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For over six months now, in 21 schools spread over seven countries in the African continent, the subject of water and sanitation has become part of the school curricula.  Not in a dry, bookish sort of way but in a manner that helps children relate the need to conserve water and their curricula.

Sample this : Class nine students of book-keeping are being taught about the effect non-payment of water bills have on the solvency of a water company.  Class three students learn about the need to conserve water and the importance of community sharing through simple mathematical problems.

Sharing these examples and the entire value-based approach which has been adopted for water education was Victor-Krishna Kanu, the director of the African Institute of Sathya Sai Education and an economist in his own right.

Kanu is in the Capital to participate in the two-day regional consultation on water and sanitation for Asian cities, organised jointly by the UN Human Settlement Programme (UN Habitat), the Asian Development Bank and the Union ministry of urban development and poverty alleviation.

The promotion of water-education as a pilot project among 42 schools in seven African countries Ethiopia, Kenya, Zambia, Ghana, Ivory Coast, Senegal and South Africa-came about following a decision taken by an expert group constituted by UN Habitat to adopt a human-values based approach to water education in Africa, says Kanu, and this approach is just part of the larger Water for African Cities Programme which was launched by UN-habitat in October 1999.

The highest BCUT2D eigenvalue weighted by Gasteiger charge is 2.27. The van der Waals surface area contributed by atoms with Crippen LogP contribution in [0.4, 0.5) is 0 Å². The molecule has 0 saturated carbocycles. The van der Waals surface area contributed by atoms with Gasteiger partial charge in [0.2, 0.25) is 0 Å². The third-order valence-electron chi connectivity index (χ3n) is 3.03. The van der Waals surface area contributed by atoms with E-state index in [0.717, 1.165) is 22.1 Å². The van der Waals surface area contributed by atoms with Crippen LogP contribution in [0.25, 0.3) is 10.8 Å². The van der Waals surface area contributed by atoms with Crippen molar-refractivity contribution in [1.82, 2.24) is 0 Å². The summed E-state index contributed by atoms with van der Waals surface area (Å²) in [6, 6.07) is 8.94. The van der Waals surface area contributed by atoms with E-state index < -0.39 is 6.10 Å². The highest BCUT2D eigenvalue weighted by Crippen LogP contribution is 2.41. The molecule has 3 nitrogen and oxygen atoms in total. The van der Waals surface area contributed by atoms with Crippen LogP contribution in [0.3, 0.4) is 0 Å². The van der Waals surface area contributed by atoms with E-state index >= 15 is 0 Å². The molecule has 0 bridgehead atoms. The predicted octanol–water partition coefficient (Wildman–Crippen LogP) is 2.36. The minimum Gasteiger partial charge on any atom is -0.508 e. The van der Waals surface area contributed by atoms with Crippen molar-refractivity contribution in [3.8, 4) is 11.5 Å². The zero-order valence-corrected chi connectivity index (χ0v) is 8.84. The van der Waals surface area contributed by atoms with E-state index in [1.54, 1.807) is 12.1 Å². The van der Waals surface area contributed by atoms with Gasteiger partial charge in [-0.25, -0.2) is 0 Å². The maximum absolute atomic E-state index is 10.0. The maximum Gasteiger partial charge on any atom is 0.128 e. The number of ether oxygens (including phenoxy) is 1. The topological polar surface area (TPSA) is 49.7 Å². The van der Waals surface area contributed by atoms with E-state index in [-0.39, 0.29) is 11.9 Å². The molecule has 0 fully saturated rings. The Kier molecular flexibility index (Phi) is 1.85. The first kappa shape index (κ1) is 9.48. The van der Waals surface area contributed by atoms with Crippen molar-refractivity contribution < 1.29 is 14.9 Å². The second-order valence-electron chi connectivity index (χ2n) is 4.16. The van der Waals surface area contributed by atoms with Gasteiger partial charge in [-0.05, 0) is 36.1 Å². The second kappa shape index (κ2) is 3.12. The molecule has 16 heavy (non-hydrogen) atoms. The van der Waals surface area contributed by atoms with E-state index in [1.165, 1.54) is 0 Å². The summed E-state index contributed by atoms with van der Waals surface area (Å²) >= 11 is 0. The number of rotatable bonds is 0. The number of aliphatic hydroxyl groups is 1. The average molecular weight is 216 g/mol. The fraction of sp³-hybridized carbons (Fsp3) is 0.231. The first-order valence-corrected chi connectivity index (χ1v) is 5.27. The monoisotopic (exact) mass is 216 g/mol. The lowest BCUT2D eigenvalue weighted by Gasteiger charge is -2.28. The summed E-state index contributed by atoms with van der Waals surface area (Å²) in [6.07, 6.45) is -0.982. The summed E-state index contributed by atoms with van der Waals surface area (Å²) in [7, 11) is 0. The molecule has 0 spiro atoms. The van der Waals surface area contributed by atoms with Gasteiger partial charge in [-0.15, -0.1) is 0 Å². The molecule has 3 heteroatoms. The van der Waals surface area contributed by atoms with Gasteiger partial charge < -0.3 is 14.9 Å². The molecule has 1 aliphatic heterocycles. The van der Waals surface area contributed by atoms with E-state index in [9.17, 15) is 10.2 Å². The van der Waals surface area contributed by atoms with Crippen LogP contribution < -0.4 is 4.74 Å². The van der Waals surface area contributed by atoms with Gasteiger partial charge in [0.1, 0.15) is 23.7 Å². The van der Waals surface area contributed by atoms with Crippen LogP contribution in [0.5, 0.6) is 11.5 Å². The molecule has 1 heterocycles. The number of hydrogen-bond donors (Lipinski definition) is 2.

Apart from introducing water education through the curricula the project is also aiming to develop learning material, train the teachers and educate the community.  Why was a value-based approach adopted ? Kanu draws attention to the increasing pressures of population, urbanisation and a consumerist lifestyle and the erosion of human values.

"While the urban poor are denied minimal access to safe water, we see profligate waste, rampant corruption, vandalism and riots in our cities associated with water shortages and poor sanitation," says Kanu.  Citing an example, Kanu notes that in an affluent Johannesburg neighbourhood, a family uses nearly 200 litres of water simply for washing the car and watering the lawns.  compare this to the mere 20 litres of water available to an average family in a neighbouring settlement.